‘Indiana in the World’ panelists link food production, global engagement

Post by IU Newsroom intern Annie Brackemyre

Despite representing a relatively small proportion of the global population, Indiana has a large international footprint. Indiana’s industries, the legacy of Indiana public officials and the role of IU as a global institution put Hoosiers at the forefront of foreign policy concerns.

The final session of the “American’s Role in the World: Issues Facing the Next President“ conference brought the global challenges home and considered the role of the local abroad. The panel, “Indiana in the World,” included Dan Coats, U.S. senator for Indiana; Lee Hamilton, retired congressman; Richard Lugar, retired senator; and James Morris, a member of the IU Board of Trustees and former director for the UN World Food Program.

'Indiana in the World' panelists were, from left, Dan Coats, Lee Hamilton, James Morris, Richard Lugar and moderator Lauren Robel.

‘Indiana in the World’ panelists were, from left, Dan Coats, Lee Hamilton, James Morris, Richard Lugar and moderator Lauren Robel.

Hamilton and Lugar were convenors of the conference and are distinguished scholars at the IU School of Global and International Studies, which sponsored the event. Lauren Robel, provost and executive vice president at IU Bloomington, moderated the discussion.

The panelists focused on Indiana’s role in food security and the waning political will to support humanitarian food assistance efforts at home and abroad.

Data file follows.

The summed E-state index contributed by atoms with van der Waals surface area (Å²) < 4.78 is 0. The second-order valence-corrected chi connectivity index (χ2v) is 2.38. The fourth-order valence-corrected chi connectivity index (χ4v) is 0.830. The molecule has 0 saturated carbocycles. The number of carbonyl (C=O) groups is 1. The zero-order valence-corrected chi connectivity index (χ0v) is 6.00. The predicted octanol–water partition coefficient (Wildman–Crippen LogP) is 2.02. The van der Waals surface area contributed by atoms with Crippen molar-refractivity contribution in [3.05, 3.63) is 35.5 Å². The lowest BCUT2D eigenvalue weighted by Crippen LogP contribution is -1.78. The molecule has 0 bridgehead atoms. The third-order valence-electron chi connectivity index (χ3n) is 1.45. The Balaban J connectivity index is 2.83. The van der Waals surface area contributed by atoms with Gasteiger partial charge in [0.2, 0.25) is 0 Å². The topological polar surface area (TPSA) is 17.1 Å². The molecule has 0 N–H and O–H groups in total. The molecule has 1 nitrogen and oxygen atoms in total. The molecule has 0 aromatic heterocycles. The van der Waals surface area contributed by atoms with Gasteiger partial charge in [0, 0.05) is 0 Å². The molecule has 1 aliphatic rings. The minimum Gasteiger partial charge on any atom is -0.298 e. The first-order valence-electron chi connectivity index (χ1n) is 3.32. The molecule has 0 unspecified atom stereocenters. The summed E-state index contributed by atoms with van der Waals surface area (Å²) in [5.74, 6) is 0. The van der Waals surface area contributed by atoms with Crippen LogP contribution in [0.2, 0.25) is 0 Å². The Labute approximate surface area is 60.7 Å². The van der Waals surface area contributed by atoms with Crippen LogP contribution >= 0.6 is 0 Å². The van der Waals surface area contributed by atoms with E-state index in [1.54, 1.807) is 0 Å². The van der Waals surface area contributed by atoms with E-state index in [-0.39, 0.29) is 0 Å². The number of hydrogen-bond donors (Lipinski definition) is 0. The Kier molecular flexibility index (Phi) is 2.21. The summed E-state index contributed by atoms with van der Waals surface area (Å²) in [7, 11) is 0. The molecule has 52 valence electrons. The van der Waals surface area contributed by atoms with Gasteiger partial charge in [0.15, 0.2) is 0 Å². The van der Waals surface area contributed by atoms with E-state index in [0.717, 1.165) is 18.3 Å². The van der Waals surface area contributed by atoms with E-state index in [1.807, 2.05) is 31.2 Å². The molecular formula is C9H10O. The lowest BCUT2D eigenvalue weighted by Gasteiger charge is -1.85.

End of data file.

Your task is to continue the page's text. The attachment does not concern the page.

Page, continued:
“Hunger and food have been a cornerstone of American foreign policy for the past 75 years,” Morris said.

Lugar shared anecdotes on his years growing up on an Indiana farm and the advancements he witnessed in farming as a testament to the potential of genetically modified organisms. Indiana can be a leader in food security if it capitalizes on the GMO movement, Lugar said.

The panelists added that military might alone will not maintain the prominence the U.S. in the world.

“At the end of the day, the world will be changed by wheat, not weapons,” Morris said.

Issues of food security are directly related to almost all aspect of foreign policy, the panelists agreed. But without an improved level of foreign policy discourse by the presidential candidates, America’s ability to impact food security and world affairs hangs in the balance.

“I am appalled by the quality of the debate of our presidential candidates,” Hamilton said. “Given the kinds of problem and challenges we face in the world, there is a huge gap between that and what they talk about.”

“I throw my hands up watching these presidential debate,” Coats said. “Where is the substantive debate?”

Coats also critiqued the level of debate among those already elected, recalling only one example of substantive foreign policy debate in the Senate, involving the 2015 Iran nuclear deal.

IU students have the power to reverse the discouraging level of debate and foster Indiana’s reputation through civic engagement, the panelists said.

“This is the exciting part of Indiana’s contribution to the world: We take foreign policy seriously,” Lugar said, lauding the large student turnout.

“It’s not a time for silence and grumbling,” he said. “It is a time to be articulate. Express ideas here at IU and also express those ideas to people in authority.”

Hamilton is also available for comment on the 2016 election season. You can learn about his expertise and more at Decision 2016, a comprehensive online media guide for elections resources at IU.

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